Are you optimistic about the future of the tourism industry in Eswatini?
LN: Yes, I am very optimistic! As rightly stated in our National Development Strategy and Post COVID-19 Kingdom of Eswatini Economic Recovery Plan, we strongly believe that tourism can be an engine of economic growth in Eswatini, capable of energising and rejuvenating other sectors of the economy.
Tourism does bring substantial economic and social benefits. It continues to create opportunities for small entrepreneurs, assist in preserving the environment, breeds a unique informal sector, create economic linkages with other sectors (agriculture, light manufacturing, health, beauty and entertainment), contribute to development of infrastructure, and provide dignified employment opportunities.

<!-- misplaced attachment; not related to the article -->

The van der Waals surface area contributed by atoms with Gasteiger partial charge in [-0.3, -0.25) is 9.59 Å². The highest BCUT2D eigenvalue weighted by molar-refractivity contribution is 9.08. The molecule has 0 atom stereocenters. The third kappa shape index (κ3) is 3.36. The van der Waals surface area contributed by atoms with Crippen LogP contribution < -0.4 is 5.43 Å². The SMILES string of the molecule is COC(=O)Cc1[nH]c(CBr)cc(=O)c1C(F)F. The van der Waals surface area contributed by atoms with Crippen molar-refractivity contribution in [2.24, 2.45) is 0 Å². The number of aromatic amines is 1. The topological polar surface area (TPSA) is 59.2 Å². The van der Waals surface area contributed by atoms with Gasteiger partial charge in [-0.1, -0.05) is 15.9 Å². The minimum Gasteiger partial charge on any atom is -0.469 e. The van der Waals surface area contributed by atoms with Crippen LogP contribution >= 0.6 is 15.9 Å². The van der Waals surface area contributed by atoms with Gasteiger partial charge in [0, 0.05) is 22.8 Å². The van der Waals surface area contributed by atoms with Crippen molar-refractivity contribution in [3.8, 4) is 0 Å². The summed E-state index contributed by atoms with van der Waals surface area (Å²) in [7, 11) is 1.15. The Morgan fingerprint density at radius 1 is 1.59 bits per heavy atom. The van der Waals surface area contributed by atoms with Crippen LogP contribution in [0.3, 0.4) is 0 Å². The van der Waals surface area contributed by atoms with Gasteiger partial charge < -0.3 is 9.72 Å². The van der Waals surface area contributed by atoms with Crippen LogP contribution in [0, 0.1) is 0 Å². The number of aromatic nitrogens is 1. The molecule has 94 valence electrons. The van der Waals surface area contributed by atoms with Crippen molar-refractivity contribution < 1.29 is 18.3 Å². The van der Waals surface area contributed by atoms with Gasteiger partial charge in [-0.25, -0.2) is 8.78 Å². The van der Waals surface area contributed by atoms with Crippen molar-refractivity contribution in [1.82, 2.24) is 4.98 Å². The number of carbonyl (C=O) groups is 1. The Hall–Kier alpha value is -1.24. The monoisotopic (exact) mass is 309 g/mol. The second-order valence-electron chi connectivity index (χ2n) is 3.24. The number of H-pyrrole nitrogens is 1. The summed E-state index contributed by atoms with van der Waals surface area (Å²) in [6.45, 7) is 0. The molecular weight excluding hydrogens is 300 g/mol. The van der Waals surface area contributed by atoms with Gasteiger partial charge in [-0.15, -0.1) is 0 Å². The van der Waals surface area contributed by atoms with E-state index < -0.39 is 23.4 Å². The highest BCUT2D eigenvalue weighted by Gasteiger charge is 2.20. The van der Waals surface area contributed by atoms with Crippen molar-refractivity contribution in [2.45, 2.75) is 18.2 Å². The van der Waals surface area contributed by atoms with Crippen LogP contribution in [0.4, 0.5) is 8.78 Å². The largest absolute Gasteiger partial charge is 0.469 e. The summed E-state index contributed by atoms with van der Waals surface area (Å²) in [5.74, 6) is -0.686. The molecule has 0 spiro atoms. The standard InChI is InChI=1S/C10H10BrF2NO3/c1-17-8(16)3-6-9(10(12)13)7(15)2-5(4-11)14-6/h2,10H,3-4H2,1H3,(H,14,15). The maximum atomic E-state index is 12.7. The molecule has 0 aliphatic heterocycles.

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To gain insight into traditions…
MBAMBE AND LOBAMBA IN FOCUS
Similar to some of its continental members, such as Benin (Porto-Novo and Cotonou), Burundi (Bujumbura and Gitega), and Ivory Coast (Yamoussoukro and Abidjan), Eswatini prides itself on having not just one, but two capital cities.
These cities are barely a 30 minute drive from one another, and while Mbabane is the executive capital from which the government of Eswatini is based, Lobamba is the royal capital and currently seats the royal family of the Kingdom.
In and around each of these cities there is a tremendous number of things to do, see, and experience. Mbabane is home to a variety of outdoors activities for the eager adventurer. Exotic landscapes and animals lay at your fingertips as you venture out on walking tours or to wildlife sanctuaries close to the city.
Lobamba, the centre of Eswatini’s culture and traditions and home to King Mswati III, hosts an energetic spirit full of celebration, music, and festivities. Multiple ceremonies occur annually and will leave you marvelling at the experience. Markets bustle with trade where you can browse the ranges of traditional wares Eswatini has to offer, and beyond the cityscape the abundance of wildlife opportunities awaits.